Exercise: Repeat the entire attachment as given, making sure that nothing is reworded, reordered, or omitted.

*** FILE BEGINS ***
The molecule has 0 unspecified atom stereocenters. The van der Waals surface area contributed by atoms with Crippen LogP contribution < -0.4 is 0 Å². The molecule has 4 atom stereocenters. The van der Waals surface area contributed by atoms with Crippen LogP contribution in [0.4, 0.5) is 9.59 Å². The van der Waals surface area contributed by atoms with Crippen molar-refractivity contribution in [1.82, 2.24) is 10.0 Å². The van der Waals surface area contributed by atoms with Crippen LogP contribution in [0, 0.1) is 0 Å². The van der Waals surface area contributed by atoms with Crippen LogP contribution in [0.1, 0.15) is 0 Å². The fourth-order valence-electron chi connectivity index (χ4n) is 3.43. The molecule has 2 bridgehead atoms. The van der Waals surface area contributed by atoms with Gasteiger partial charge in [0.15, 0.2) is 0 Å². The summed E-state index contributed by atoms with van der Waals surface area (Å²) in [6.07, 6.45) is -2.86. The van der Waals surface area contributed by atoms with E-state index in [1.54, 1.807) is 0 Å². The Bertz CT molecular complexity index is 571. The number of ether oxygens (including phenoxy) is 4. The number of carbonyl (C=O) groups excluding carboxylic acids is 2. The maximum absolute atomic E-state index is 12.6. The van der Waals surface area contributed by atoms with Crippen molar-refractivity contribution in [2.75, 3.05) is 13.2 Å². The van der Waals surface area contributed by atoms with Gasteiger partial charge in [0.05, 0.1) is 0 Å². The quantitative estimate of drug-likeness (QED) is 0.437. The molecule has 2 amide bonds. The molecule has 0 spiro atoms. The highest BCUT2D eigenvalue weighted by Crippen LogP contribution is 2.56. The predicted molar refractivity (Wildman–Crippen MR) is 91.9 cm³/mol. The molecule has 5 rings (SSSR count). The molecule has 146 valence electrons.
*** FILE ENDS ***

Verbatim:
The molecule has 0 unspecified atom stereocenters. The van der Waals surface area contributed by atoms with Crippen LogP contribution < -0.4 is 0 Å². The molecule has 4 atom stereocenters. The van der Waals surface area contributed by atoms with Crippen LogP contribution in [0.4, 0.5) is 9.59 Å². The van der Waals surface area contributed by atoms with Crippen molar-refractivity contribution in [1.82, 2.24) is 10.0 Å². The van der Waals surface area contributed by atoms with Crippen LogP contribution in [0, 0.1) is 0 Å². The van der Waals surface area contributed by atoms with Crippen LogP contribution in [0.1, 0.15) is 0 Å². The fourth-order valence-electron chi connectivity index (χ4n) is 3.43. The molecule has 2 bridgehead atoms. The van der Waals surface area contributed by atoms with Gasteiger partial charge in [0.15, 0.2) is 0 Å². The summed E-state index contributed by atoms with van der Waals surface area (Å²) in [6.07, 6.45) is -2.86. The van der Waals surface area contributed by atoms with E-state index in [1.54, 1.807) is 0 Å². The Bertz CT molecular complexity index is 571. The number of ether oxygens (including phenoxy) is 4. The number of carbonyl (C=O) groups excluding carboxylic acids is 2. The maximum absolute atomic E-state index is 12.6. The van der Waals surface area contributed by atoms with Crippen molar-refractivity contribution in [2.75, 3.05) is 13.2 Å². The van der Waals surface area contributed by atoms with Gasteiger partial charge in [0.05, 0.1) is 0 Å². The quantitative estimate of drug-likeness (QED) is 0.437. The molecule has 2 amide bonds. The molecule has 0 spiro atoms. The highest BCUT2D eigenvalue weighted by Crippen LogP contribution is 2.56. The predicted molar refractivity (Wildman–Crippen MR) is 91.9 cm³/mol. The molecule has 5 rings (SSSR count). The molecule has 146 valence electrons.